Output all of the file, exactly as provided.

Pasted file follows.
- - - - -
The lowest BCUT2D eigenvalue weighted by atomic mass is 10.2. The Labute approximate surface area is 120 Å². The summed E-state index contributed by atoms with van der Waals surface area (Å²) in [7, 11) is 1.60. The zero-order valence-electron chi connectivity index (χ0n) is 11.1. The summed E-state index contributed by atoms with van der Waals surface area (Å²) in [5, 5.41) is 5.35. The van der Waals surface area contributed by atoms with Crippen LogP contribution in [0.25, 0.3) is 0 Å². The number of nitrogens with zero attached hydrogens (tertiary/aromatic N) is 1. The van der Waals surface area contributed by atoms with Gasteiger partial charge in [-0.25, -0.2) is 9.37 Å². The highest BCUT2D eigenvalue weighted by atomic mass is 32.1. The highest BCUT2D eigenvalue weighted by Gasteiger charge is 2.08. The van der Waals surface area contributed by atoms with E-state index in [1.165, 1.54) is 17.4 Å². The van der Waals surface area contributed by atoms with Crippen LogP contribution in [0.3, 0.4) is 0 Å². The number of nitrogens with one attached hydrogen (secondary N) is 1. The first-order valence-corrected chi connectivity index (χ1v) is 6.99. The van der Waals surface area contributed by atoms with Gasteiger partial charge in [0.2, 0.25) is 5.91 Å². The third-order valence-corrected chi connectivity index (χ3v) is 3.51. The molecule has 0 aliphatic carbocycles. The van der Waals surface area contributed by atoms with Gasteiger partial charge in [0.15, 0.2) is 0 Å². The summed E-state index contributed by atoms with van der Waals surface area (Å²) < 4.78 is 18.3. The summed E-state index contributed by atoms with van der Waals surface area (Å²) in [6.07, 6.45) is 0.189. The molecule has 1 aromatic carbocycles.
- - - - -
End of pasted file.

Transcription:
The lowest BCUT2D eigenvalue weighted by atomic mass is 10.2. The Labute approximate surface area is 120 Å². The summed E-state index contributed by atoms with van der Waals surface area (Å²) in [7, 11) is 1.60. The zero-order valence-electron chi connectivity index (χ0n) is 11.1. The summed E-state index contributed by atoms with van der Waals surface area (Å²) in [5, 5.41) is 5.35. The van der Waals surface area contributed by atoms with Crippen LogP contribution in [0.25, 0.3) is 0 Å². The number of nitrogens with zero attached hydrogens (tertiary/aromatic N) is 1. The van der Waals surface area contributed by atoms with Gasteiger partial charge in [-0.25, -0.2) is 9.37 Å². The highest BCUT2D eigenvalue weighted by atomic mass is 32.1. The highest BCUT2D eigenvalue weighted by Gasteiger charge is 2.08. The van der Waals surface area contributed by atoms with E-state index in [1.165, 1.54) is 17.4 Å². The van der Waals surface area contributed by atoms with Crippen LogP contribution in [0.3, 0.4) is 0 Å². The number of nitrogens with one attached hydrogen (secondary N) is 1. The first-order valence-corrected chi connectivity index (χ1v) is 6.99. The van der Waals surface area contributed by atoms with Gasteiger partial charge in [0.2, 0.25) is 5.91 Å². The third-order valence-corrected chi connectivity index (χ3v) is 3.51. The molecule has 0 aliphatic carbocycles. The van der Waals surface area contributed by atoms with Gasteiger partial charge in [0.15, 0.2) is 0 Å². The summed E-state index contributed by atoms with van der Waals surface area (Å²) < 4.78 is 18.3. The summed E-state index contributed by atoms with van der Waals surface area (Å²) in [6.07, 6.45) is 0.189. The molecule has 1 aromatic carbocycles.